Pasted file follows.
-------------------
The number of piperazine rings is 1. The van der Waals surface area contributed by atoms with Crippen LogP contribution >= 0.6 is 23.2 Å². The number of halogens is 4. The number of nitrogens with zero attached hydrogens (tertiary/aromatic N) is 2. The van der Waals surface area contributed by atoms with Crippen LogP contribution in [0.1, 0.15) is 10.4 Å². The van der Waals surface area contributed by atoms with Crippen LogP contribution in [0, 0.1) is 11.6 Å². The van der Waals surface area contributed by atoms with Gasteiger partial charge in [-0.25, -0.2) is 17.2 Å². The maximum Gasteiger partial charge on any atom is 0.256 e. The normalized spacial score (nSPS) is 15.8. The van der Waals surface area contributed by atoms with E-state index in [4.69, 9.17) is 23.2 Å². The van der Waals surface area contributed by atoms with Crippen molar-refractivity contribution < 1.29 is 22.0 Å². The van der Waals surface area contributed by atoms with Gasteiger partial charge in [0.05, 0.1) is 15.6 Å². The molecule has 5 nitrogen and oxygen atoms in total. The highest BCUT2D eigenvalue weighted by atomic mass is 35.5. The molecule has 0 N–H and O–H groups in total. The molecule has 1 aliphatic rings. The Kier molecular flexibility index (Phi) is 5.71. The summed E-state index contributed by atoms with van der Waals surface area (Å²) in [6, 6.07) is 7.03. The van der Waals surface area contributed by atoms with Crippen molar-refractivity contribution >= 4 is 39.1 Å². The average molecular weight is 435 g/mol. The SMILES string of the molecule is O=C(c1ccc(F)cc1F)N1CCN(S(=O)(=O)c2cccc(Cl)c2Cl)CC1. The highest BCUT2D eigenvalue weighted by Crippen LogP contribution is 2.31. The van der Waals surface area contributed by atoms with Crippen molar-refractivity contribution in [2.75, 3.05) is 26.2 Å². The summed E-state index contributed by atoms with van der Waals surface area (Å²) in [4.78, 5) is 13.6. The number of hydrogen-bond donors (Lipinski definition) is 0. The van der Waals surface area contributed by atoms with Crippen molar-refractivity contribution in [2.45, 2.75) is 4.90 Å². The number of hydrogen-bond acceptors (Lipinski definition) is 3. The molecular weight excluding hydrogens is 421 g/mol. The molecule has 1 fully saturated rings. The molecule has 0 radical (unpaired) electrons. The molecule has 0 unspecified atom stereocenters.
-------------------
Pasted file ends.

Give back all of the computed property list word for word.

The number of piperazine rings is 1. The van der Waals surface area contributed by atoms with Crippen LogP contribution >= 0.6 is 23.2 Å². The number of halogens is 4. The number of nitrogens with zero attached hydrogens (tertiary/aromatic N) is 2. The van der Waals surface area contributed by atoms with Crippen LogP contribution in [0.1, 0.15) is 10.4 Å². The van der Waals surface area contributed by atoms with Crippen LogP contribution in [0, 0.1) is 11.6 Å². The van der Waals surface area contributed by atoms with Gasteiger partial charge in [-0.25, -0.2) is 17.2 Å². The maximum Gasteiger partial charge on any atom is 0.256 e. The normalized spacial score (nSPS) is 15.8. The van der Waals surface area contributed by atoms with E-state index in [4.69, 9.17) is 23.2 Å². The van der Waals surface area contributed by atoms with Crippen molar-refractivity contribution < 1.29 is 22.0 Å². The van der Waals surface area contributed by atoms with Gasteiger partial charge in [0.05, 0.1) is 15.6 Å². The molecule has 5 nitrogen and oxygen atoms in total. The highest BCUT2D eigenvalue weighted by atomic mass is 35.5. The molecule has 0 N–H and O–H groups in total. The molecule has 1 aliphatic rings. The Kier molecular flexibility index (Phi) is 5.71. The summed E-state index contributed by atoms with van der Waals surface area (Å²) in [6, 6.07) is 7.03. The van der Waals surface area contributed by atoms with Crippen molar-refractivity contribution >= 4 is 39.1 Å². The average molecular weight is 435 g/mol. The SMILES string of the molecule is O=C(c1ccc(F)cc1F)N1CCN(S(=O)(=O)c2cccc(Cl)c2Cl)CC1. The highest BCUT2D eigenvalue weighted by Crippen LogP contribution is 2.31. The van der Waals surface area contributed by atoms with Crippen molar-refractivity contribution in [2.75, 3.05) is 26.2 Å². The summed E-state index contributed by atoms with van der Waals surface area (Å²) in [4.78, 5) is 13.6. The number of hydrogen-bond donors (Lipinski definition) is 0. The van der Waals surface area contributed by atoms with Crippen molar-refractivity contribution in [2.45, 2.75) is 4.90 Å². The number of hydrogen-bond acceptors (Lipinski definition) is 3. The molecular weight excluding hydrogens is 421 g/mol. The molecule has 1 fully saturated rings. The molecule has 0 radical (unpaired) electrons. The molecule has 0 unspecified atom stereocenters.